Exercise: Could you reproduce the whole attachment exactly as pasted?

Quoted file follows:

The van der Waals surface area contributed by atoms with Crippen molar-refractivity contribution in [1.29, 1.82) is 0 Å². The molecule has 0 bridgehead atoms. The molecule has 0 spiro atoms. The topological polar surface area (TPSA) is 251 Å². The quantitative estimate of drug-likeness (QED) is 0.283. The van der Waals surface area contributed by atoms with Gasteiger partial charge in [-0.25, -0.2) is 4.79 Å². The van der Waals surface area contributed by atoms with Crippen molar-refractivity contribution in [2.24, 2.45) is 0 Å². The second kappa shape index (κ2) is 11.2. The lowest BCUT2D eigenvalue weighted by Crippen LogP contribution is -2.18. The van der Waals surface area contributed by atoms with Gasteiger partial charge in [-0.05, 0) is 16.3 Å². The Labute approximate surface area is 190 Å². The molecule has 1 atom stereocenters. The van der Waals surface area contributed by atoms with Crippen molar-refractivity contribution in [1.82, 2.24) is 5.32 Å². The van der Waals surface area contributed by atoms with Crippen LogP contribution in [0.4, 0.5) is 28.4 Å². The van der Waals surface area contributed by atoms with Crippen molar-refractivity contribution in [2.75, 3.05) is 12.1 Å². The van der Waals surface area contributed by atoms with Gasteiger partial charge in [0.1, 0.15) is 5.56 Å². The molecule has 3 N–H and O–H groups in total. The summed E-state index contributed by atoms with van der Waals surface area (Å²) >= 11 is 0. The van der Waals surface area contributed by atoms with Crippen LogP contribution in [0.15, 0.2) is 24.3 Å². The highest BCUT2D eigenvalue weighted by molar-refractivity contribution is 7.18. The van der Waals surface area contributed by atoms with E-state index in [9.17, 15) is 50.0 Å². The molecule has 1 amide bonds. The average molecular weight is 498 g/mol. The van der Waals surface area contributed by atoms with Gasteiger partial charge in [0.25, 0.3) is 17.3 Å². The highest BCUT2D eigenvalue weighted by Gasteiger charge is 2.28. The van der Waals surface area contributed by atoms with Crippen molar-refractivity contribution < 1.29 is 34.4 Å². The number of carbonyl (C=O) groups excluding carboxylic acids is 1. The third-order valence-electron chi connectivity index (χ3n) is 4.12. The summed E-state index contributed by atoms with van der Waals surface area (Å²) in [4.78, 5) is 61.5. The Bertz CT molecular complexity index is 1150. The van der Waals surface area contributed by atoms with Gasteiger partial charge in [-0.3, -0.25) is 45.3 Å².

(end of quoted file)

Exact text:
The van der Waals surface area contributed by atoms with Crippen molar-refractivity contribution in [1.29, 1.82) is 0 Å². The molecule has 0 bridgehead atoms. The molecule has 0 spiro atoms. The topological polar surface area (TPSA) is 251 Å². The quantitative estimate of drug-likeness (QED) is 0.283. The van der Waals surface area contributed by atoms with Gasteiger partial charge in [-0.25, -0.2) is 4.79 Å². The van der Waals surface area contributed by atoms with Crippen molar-refractivity contribution in [2.24, 2.45) is 0 Å². The second kappa shape index (κ2) is 11.2. The lowest BCUT2D eigenvalue weighted by Crippen LogP contribution is -2.18. The van der Waals surface area contributed by atoms with Gasteiger partial charge in [-0.05, 0) is 16.3 Å². The Labute approximate surface area is 190 Å². The molecule has 1 atom stereocenters. The van der Waals surface area contributed by atoms with Crippen molar-refractivity contribution in [1.82, 2.24) is 5.32 Å². The van der Waals surface area contributed by atoms with Crippen LogP contribution in [0.4, 0.5) is 28.4 Å². The van der Waals surface area contributed by atoms with Crippen molar-refractivity contribution in [2.75, 3.05) is 12.1 Å². The van der Waals surface area contributed by atoms with Gasteiger partial charge in [0.1, 0.15) is 5.56 Å². The molecule has 3 N–H and O–H groups in total. The summed E-state index contributed by atoms with van der Waals surface area (Å²) >= 11 is 0. The van der Waals surface area contributed by atoms with Crippen LogP contribution in [0.15, 0.2) is 24.3 Å². The highest BCUT2D eigenvalue weighted by molar-refractivity contribution is 7.18. The van der Waals surface area contributed by atoms with E-state index in [9.17, 15) is 50.0 Å². The molecule has 1 amide bonds. The average molecular weight is 498 g/mol. The van der Waals surface area contributed by atoms with Gasteiger partial charge in [0.25, 0.3) is 17.3 Å². The highest BCUT2D eigenvalue weighted by Gasteiger charge is 2.28. The van der Waals surface area contributed by atoms with Crippen molar-refractivity contribution < 1.29 is 34.4 Å². The number of carbonyl (C=O) groups excluding carboxylic acids is 1. The third-order valence-electron chi connectivity index (χ3n) is 4.12. The summed E-state index contributed by atoms with van der Waals surface area (Å²) in [4.78, 5) is 61.5. The Bertz CT molecular complexity index is 1150. The van der Waals surface area contributed by atoms with Gasteiger partial charge in [-0.3, -0.25) is 45.3 Å².